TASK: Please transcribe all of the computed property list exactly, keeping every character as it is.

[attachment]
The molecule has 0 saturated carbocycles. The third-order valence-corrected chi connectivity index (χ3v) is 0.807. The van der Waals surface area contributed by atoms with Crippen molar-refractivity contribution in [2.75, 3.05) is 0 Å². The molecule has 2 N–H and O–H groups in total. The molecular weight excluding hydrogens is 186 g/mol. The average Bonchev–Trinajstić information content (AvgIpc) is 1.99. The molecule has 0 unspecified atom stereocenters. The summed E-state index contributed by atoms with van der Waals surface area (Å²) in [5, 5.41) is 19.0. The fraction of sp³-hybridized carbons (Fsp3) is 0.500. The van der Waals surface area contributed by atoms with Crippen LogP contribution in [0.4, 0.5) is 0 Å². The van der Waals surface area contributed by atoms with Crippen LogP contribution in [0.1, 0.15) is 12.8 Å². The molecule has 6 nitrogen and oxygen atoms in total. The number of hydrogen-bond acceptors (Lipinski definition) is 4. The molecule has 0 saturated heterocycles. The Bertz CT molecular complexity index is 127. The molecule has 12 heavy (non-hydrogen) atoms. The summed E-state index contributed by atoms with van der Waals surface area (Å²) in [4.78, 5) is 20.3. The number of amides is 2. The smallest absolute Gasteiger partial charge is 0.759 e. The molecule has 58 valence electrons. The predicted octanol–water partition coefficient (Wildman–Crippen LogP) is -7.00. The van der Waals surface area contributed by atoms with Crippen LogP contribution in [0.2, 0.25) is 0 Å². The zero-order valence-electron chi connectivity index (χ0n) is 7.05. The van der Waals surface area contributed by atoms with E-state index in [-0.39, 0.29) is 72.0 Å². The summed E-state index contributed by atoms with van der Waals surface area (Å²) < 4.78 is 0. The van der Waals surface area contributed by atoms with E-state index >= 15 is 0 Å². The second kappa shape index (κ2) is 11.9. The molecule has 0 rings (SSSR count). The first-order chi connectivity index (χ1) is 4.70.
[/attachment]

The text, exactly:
The molecule has 0 saturated carbocycles. The third-order valence-corrected chi connectivity index (χ3v) is 0.807. The van der Waals surface area contributed by atoms with Crippen molar-refractivity contribution in [2.75, 3.05) is 0 Å². The molecule has 2 N–H and O–H groups in total. The molecular weight excluding hydrogens is 186 g/mol. The average Bonchev–Trinajstić information content (AvgIpc) is 1.99. The molecule has 0 unspecified atom stereocenters. The summed E-state index contributed by atoms with van der Waals surface area (Å²) in [5, 5.41) is 19.0. The fraction of sp³-hybridized carbons (Fsp3) is 0.500. The van der Waals surface area contributed by atoms with Crippen LogP contribution in [0.4, 0.5) is 0 Å². The van der Waals surface area contributed by atoms with Crippen LogP contribution in [0.1, 0.15) is 12.8 Å². The molecule has 6 nitrogen and oxygen atoms in total. The number of hydrogen-bond acceptors (Lipinski definition) is 4. The molecule has 0 saturated heterocycles. The Bertz CT molecular complexity index is 127. The molecule has 12 heavy (non-hydrogen) atoms. The summed E-state index contributed by atoms with van der Waals surface area (Å²) in [4.78, 5) is 20.3. The number of amides is 2. The smallest absolute Gasteiger partial charge is 0.759 e. The molecule has 58 valence electrons. The predicted octanol–water partition coefficient (Wildman–Crippen LogP) is -7.00. The van der Waals surface area contributed by atoms with Crippen LogP contribution in [0.2, 0.25) is 0 Å². The zero-order valence-electron chi connectivity index (χ0n) is 7.05. The van der Waals surface area contributed by atoms with E-state index in [-0.39, 0.29) is 72.0 Å². The summed E-state index contributed by atoms with van der Waals surface area (Å²) < 4.78 is 0. The van der Waals surface area contributed by atoms with E-state index >= 15 is 0 Å². The second kappa shape index (κ2) is 11.9. The molecule has 0 rings (SSSR count). The first-order chi connectivity index (χ1) is 4.70.